Cutthroat After-Show: Rolls | Cutthroat Kitchen | Food Network


-So hi, food fans. Alton Brown here with the
“Cutthroat Kitchen Post Show.” I’m here with today’s
judge Jet Tila, who is going to learn about
some of the wonderful things that he missed while he was in
his cushy soundproof chamber. My first favorite
sabotage– you know we like to play around
with words a little bit. I figured spring rolls,
so the first thing is I auctioned off,
first thing, two people to make a spring-loaded
prep table. Oh, my god. And Chef Barbara and Chef
Ivan had to build their table completely out of bungee cords.
-Oh, no. So it wasn’t perfectly
already ready like this? They actually had to take
the bungee cords and do it? No, they had to actually do it. Look, go like this. Go like that. I think he was just confused. He was just going
across like this and– do it in the right
way, and that’s it. Do it, but just do it. Oh, crap, this table sucks. I know. But Chef Barbara
actually had one worse, because she got all
of her wrap material replaced with dinner rolls. Oh, my god, I
really thought those were pastry egg-roll skins. I had no idea they were bread. She knocked it out of
the park with this one. On this one. But you weren’t with
her brick chicken. JET TILA: No. And I’m going to show you why. Because she and Chef Golden
not only made brick chicken, they had to do it in my
brick tenement building. [laughter] Why don’t you go on
back behind there, Jet. You’ll notice a couple of
things right off the bat. So both of them had
to do their prep here. Hi, Jet! Hi. Hi. And both had to do
all of their cooking on those butane
burners, which have been screwed down for safety. Yeah, clearly– that’s crazy. Wait, but Chef Golden, I
think, he might have even made the best chicken today. So she had the same sabotage. She had the exact
same sabotage. Coming up. I’m almost about to
call the landlord and tell him that somebody
has to break the lease. This apartment isn’t big
enough for the both of us. I don’t have any space! What? All right, come on over,
because there’s something else equally horrifying. Here’s the deal, Jet. Since we did spring
rolls today, I thought that you might take
the time to teach not only our internet viewers
there, but also me how to make a better spring roll. I would be honored. And I will attempt
to match you. I’ve already done
all the [inaudible]. I know. So we’ve got to open
these, I’m going to get some hot water going. The secret is very simple. Don’t over soak these. Oh, [bleep]. What was I thinking? I know that is not
how this works. I don’t kn ow why I made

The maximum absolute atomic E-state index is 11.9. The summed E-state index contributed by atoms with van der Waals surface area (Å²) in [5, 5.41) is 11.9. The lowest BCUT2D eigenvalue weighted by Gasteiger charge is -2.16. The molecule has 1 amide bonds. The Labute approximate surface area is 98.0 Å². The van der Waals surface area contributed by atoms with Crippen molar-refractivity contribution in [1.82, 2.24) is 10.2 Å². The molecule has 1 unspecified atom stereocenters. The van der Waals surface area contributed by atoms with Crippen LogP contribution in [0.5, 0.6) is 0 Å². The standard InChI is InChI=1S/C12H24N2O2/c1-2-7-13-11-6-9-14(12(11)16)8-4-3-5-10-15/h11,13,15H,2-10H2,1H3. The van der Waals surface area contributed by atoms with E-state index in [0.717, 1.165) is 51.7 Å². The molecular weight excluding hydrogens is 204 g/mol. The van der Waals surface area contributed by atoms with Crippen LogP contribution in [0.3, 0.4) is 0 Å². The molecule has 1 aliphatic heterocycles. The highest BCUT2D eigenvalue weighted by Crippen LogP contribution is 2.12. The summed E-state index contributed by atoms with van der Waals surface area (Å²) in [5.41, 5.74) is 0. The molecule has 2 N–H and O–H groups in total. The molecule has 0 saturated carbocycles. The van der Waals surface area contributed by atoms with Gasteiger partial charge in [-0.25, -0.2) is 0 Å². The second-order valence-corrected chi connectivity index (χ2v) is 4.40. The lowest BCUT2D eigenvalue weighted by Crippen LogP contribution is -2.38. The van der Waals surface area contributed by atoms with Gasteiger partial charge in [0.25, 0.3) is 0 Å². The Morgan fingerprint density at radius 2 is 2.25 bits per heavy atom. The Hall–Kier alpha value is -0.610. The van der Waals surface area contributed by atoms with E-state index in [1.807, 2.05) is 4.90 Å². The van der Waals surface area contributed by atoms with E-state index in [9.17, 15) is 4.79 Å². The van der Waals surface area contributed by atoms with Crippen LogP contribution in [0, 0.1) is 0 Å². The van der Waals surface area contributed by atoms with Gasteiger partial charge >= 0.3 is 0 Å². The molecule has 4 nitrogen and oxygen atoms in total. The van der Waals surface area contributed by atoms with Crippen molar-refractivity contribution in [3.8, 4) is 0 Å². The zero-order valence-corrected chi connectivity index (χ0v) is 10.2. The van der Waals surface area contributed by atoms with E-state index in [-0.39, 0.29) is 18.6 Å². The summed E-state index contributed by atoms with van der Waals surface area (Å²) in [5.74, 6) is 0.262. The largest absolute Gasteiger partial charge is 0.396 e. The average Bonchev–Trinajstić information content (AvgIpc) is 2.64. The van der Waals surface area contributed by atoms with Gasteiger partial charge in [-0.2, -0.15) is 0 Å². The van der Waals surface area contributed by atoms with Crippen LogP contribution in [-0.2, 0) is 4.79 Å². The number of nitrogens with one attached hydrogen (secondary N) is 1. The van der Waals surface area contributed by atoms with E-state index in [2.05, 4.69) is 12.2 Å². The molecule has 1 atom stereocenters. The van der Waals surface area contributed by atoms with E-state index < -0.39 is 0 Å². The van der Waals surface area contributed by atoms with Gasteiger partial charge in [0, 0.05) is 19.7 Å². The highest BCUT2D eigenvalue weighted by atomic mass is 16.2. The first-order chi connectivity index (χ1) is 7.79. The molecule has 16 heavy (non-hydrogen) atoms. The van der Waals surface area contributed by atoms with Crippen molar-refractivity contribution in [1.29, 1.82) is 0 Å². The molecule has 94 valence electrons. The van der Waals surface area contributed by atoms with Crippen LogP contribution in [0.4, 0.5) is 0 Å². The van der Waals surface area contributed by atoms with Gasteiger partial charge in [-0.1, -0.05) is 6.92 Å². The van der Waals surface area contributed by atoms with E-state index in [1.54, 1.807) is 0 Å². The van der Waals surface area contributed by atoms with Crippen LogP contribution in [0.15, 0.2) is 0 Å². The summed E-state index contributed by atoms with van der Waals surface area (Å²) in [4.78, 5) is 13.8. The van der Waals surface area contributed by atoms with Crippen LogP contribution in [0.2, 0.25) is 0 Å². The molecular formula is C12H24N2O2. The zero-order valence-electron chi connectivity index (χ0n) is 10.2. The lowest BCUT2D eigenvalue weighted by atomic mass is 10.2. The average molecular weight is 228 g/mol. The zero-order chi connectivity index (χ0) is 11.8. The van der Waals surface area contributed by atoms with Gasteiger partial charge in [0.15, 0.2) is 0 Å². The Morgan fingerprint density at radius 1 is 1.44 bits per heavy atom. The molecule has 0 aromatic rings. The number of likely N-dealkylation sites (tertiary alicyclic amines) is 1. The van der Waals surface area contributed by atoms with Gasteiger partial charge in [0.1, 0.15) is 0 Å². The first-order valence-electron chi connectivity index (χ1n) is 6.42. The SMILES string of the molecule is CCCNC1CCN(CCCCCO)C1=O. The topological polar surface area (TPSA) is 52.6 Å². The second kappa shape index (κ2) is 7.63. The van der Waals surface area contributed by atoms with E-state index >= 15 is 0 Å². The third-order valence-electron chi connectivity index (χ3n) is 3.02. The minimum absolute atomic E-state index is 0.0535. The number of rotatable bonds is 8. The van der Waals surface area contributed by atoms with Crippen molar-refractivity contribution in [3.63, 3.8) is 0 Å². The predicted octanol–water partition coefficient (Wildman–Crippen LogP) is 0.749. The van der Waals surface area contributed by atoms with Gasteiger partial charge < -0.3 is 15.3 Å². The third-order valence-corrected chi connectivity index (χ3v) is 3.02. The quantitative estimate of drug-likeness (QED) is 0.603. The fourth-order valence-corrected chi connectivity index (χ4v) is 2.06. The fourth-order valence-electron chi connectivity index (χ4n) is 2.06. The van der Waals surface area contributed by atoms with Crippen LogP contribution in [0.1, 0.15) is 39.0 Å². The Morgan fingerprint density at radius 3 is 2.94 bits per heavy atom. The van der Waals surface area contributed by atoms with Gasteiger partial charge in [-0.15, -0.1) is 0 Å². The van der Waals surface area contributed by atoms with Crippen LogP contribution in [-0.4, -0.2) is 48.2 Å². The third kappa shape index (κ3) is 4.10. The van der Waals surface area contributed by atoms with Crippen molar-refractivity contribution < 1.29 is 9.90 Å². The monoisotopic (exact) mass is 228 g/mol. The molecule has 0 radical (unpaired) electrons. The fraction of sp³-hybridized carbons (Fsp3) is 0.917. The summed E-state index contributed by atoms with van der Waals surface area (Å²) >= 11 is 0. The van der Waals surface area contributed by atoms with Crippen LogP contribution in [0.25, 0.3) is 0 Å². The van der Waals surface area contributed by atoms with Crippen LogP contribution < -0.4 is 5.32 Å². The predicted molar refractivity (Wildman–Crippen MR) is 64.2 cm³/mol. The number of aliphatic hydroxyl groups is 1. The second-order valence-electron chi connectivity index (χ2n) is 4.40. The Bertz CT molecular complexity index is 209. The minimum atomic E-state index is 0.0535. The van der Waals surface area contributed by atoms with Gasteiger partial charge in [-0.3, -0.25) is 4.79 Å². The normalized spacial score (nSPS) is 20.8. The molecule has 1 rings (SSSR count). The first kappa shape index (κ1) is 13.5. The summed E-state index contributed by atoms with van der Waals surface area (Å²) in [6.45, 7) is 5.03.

that novice mistake. So watch, when
you take them out, and they feel really
kind of sticky and tacky? ALTON BROWN: Well, you need
that, or it won’t cling, right? JET TILA: Right, exactly. But people, they
actually pull these out, and their too waterlogged. Well, mine is certainly tacky. Yep, and then if– It’s wearing white
after Labor Day. Hide your flaws on the bottom. [laughter] Oh, man. OK, anyway, rice vermicelli,
but you know what? This can be also rice noodles. It doesn’t have
to be vermicelli. So remember, it’s
the middle down. Is that enough? You don’t want to go off too
far towards the edges, right? No, you don’t; you want
to make sure you have a little bit of room there. If you roll this, you have to
actually compact the material, right? You don’t want it
too lean, or you get the flat tire situation. OK, so you want to get as
much air out as possible? JET TILA: Exactly right.
-OK, what’s going on there now? So again, I’d do
a little lettuce. Herbage?
Jay Herbage– and
now I’m going show you the sexy way to do this. So we’ve taken the shrimp, and
we’ve halved them lengthwise. So I’ve two ready to go. Now, the secret is keep all
the material within over roll. ALTON BROWN: I
saw this in Cheech and Chong movie one time.
-Oh, yeah. I can do this. You know what you’re doing. OK, now don’t finish the roll. Get about halfway up, make
sure you’re nice and compacted. Let the shrimpies go
window, like presentation side out, just like that. Two perfectly taut 90-degree
angles, thusly, and then continue to roll,
and you have made a spring roll right there, see? How’d I do? You did great. So now do we just
cut these in half? JET TILA: Kind of bias slightly. You wet down the blade
first, so it doesn’t stick. Exactly right. OK, may I? JET TILA: Yes, absolutely. ALTON BROWN: I think
you should eat mine. And then you’ll eat mine? And yeah, let’s trade.
JET TILA: Done deal. ALTON BROWN: You
tell me how I did. -Cheers, brother.
-Cheers to you. Delicious. I have learned how to
make a better spring roll. Thank you very much, Jet Tila. I’ll pay you later
that for that lesson. That’s all the time
that we have today. Thanks for watching
“Cutthroat Kitchen.” Please continue to do
so on Food Network. Then afterwards, come to
foodnetwork.com/cutthroat to watch the judge-of-the-day
discover all the fabulous things that we did or did not
do and, of course, teach me how to make something like this. It happens every now and then. Right. Thanks a lot, and
get out of here.

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